Mr. Duterte’s Asia

Mr. Duterte’s Asia

Rodrigo Duterte, the Filipino firebrand president who has been known for his trademark public insults, has surprisingly announced an end to the US-Filipino military alliance. 

Visiting Beijing last week, President Rodrigo Duterte announced the “separation” of the Philippines from the United States, both economically and militarily. Long a staunch critic of the United States, Duterte’s public remarks threatened to reverse decades of close alliance and cooperation between the US and the Philippines. Such a reversal of Filipino foreign policy would have significant implications for China’s growing sphere of influence as well as the US “pivot to the Pacific”. China has already made significant and unlawful territorial claims in the South China Sea including the construction of military installations on the Spratly Islands, Filipino sovereign territory.

Duterte walking a thin line

Following his trip to Beijing, Mr. Duterte traveled to Japan for meetings with Japanese Prime Minister and staunch US ally Shinzo Abe. In Tokyo, Mr. Duterte carefully walked back his earlier call for a separation from Washington, explaining that he is pursuing a separation of foreign policy rather than the severance of formal, diplomatic ties. Nevertheless, his sharp reversal carries with it significant regional concerns.

It is likely that Mr. Duterte’s break with Washington over economic and military aid will lead to a significant uptick in state-directed investment in the Philippines from Chinese state-owned firms. This action would reflect a similar approach Beijing took to the election of Taiwanese President Chen Shui-bian, who attempted to normalize the country’s relations with its longtime rival. China responded with national investment, but as time passed, it grew restless with the perceived lack of reciprocity from Taipei. In the case of the Philippines, China would likely seek future acceptance from Manila in response to its activities in the Spratly Islands.

While Mr. Duterte has long had an anti-American track record, recent US foreign policy may have inadvertently contributed to closer ties between Manilla and Beijing. Following The Hague’s ruling in favor of Filipino sovereignty over the disputed Spratly Islands, Washington encouraged Manilla to engage Beijing in a discussion rather than resorting to more aggressive measures to preserve their territory. Even while running for the Presidency, Mr. Duterte frequently cited that, from his perspective, the US was not fulfilling its treaty obligations to the Philippines which further encouraged him to rapproach the regional power upon assuming office.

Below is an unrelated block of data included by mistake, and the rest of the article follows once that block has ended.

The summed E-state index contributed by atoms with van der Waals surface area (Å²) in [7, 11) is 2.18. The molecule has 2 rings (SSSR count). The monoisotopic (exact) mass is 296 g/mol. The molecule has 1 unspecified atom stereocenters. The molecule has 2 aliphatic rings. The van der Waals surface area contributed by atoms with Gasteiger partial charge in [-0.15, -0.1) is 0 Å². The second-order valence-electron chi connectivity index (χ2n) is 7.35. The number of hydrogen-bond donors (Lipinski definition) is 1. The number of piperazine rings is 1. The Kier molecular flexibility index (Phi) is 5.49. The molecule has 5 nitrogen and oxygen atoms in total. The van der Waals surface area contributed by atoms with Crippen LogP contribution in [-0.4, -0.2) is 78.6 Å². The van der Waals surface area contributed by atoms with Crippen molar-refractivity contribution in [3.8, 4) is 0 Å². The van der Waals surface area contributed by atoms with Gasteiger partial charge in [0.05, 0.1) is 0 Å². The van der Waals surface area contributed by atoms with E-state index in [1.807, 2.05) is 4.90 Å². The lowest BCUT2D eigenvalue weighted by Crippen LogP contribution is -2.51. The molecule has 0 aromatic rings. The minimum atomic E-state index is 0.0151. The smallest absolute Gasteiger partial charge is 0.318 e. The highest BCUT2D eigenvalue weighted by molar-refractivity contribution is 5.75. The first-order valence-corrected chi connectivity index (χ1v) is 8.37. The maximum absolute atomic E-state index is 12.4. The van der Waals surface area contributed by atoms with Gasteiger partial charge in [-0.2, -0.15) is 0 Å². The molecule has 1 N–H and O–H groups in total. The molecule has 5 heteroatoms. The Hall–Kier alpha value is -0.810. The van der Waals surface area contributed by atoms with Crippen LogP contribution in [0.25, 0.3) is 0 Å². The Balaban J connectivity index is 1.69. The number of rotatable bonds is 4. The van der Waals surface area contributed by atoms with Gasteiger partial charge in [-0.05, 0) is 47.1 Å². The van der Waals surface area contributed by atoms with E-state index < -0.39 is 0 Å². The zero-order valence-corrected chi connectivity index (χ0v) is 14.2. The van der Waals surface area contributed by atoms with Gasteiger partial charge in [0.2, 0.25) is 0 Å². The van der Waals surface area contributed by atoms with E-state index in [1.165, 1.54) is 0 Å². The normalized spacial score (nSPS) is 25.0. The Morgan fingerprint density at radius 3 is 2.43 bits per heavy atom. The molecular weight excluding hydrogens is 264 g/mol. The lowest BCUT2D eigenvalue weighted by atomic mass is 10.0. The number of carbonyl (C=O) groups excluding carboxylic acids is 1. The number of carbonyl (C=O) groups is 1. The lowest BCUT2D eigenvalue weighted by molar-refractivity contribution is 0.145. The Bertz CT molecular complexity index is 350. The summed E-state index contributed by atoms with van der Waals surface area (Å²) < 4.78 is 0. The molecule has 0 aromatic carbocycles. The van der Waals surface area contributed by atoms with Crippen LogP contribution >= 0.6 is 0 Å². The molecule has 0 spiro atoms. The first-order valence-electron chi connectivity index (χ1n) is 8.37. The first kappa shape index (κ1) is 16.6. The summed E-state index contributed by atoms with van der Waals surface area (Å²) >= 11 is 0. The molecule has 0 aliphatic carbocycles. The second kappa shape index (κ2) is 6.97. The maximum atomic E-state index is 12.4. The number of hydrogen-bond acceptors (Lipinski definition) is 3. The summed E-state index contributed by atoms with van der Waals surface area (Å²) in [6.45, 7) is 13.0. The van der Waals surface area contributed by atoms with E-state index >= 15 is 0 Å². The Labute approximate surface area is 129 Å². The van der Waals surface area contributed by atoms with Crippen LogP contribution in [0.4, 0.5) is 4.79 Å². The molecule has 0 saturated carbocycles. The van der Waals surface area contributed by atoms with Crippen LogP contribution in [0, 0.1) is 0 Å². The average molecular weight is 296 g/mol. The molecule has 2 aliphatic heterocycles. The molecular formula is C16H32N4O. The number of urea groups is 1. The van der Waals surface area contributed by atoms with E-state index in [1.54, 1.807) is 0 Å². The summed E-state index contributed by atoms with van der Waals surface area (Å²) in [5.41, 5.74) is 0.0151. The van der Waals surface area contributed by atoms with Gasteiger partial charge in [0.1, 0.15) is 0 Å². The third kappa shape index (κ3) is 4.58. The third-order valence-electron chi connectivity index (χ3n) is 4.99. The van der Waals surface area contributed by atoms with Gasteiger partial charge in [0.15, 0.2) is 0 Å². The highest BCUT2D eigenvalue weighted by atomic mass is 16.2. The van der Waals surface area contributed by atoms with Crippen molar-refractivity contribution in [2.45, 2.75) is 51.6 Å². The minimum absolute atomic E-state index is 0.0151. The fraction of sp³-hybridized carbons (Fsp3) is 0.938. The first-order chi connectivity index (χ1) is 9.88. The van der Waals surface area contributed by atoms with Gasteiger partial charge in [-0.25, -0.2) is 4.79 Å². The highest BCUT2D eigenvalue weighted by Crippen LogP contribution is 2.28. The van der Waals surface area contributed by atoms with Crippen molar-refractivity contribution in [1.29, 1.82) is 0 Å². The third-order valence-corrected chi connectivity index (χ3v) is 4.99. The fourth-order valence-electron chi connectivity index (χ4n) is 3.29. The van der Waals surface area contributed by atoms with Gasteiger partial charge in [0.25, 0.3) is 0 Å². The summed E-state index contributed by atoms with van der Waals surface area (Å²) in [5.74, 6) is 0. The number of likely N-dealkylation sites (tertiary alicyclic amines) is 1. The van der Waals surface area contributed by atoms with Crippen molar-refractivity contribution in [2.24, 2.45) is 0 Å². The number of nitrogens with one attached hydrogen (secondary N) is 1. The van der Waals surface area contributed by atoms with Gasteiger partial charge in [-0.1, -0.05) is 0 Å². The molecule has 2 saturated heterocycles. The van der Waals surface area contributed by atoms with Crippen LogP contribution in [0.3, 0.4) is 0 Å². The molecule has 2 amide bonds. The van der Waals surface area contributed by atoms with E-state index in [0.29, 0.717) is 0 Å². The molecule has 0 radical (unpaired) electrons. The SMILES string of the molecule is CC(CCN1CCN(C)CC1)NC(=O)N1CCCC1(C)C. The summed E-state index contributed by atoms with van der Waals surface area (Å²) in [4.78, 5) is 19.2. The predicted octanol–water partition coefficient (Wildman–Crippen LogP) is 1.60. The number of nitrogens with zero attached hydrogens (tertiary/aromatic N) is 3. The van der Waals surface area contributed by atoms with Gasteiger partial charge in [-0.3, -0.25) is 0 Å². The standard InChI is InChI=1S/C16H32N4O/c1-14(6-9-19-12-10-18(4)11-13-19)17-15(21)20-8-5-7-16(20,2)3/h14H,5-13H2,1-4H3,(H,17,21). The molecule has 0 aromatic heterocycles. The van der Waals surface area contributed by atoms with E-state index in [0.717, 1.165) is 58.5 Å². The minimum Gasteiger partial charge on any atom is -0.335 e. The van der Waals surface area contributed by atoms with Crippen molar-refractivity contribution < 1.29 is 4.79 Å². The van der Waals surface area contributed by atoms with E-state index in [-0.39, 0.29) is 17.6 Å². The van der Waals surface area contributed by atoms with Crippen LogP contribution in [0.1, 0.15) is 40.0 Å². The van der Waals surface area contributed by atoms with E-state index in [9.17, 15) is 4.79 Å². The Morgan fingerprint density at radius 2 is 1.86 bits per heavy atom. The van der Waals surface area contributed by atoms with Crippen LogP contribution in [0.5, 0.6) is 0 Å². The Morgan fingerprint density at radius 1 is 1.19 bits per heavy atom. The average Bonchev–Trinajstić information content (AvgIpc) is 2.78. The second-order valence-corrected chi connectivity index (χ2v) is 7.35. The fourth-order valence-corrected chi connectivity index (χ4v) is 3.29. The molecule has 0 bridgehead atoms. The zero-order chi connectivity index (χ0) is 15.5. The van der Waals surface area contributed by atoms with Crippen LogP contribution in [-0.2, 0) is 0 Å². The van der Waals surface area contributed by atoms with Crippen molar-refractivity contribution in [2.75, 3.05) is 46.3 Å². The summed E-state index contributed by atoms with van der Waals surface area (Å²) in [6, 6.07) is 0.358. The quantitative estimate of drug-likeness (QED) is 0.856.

More a symbolical statement than a clean break

Regardless of Mr. Duterte’s preferences, it is unlikely that these overtures to Beijing will significantly alter the Asian balance of power. While China has offered $13.5 billion in aid, it wants from Manilla the one thing Mr. Duterte cannot provide: deference on Chinese control of the Spratlys. Mr. Duterte is popular domestically due to his violent crack-down on drug dealers, but this popularity would not be able to endure Filipino acquiescence to China regarding the disputed islands, particularly following The Hague’s ruling. China is highly unpopular across the Philippines with 65% disapproval rating. Conversely, the United States holds a 64% approval rating. Mr. Duterte’s comments in Tokyo walking back his earlier comments demonstrate his awareness of this domestic political dilemma. He knows that he cannot unilaterally disengage from the two defense pacts the Philippines holds with the United States without legislative approval, approval he would never receive.

Because of this, it is likely much of this inflammatory language, while he may personally be anti-American, is driven by a desire to attract Chinese investment. China has a history of heavy investment in countries with the expectation of returns which do not always materialize. While there is excitement in Beijing, the promised money will not be sufficient to purchase a greater sphere of influence in the South China Sea. The United States will simply wait for Mr. Duterte’s moment to fade.

Categories: Asia Pacific, Security

About Author

Jon Lang

Mr. Lang is a Principal at Key Global Advisory, a geo-political and economic risk consultancy. His prior professional experience ranges from strategy consulting at Deloitte to national US policy development for the White House. He holds a bachelor’s degree in Government from Georgetown University, a master’s degree in European Political Economics from the London School of Economics, and is currently completing a global executive MBA at Duke University’s Fuqua School of Business.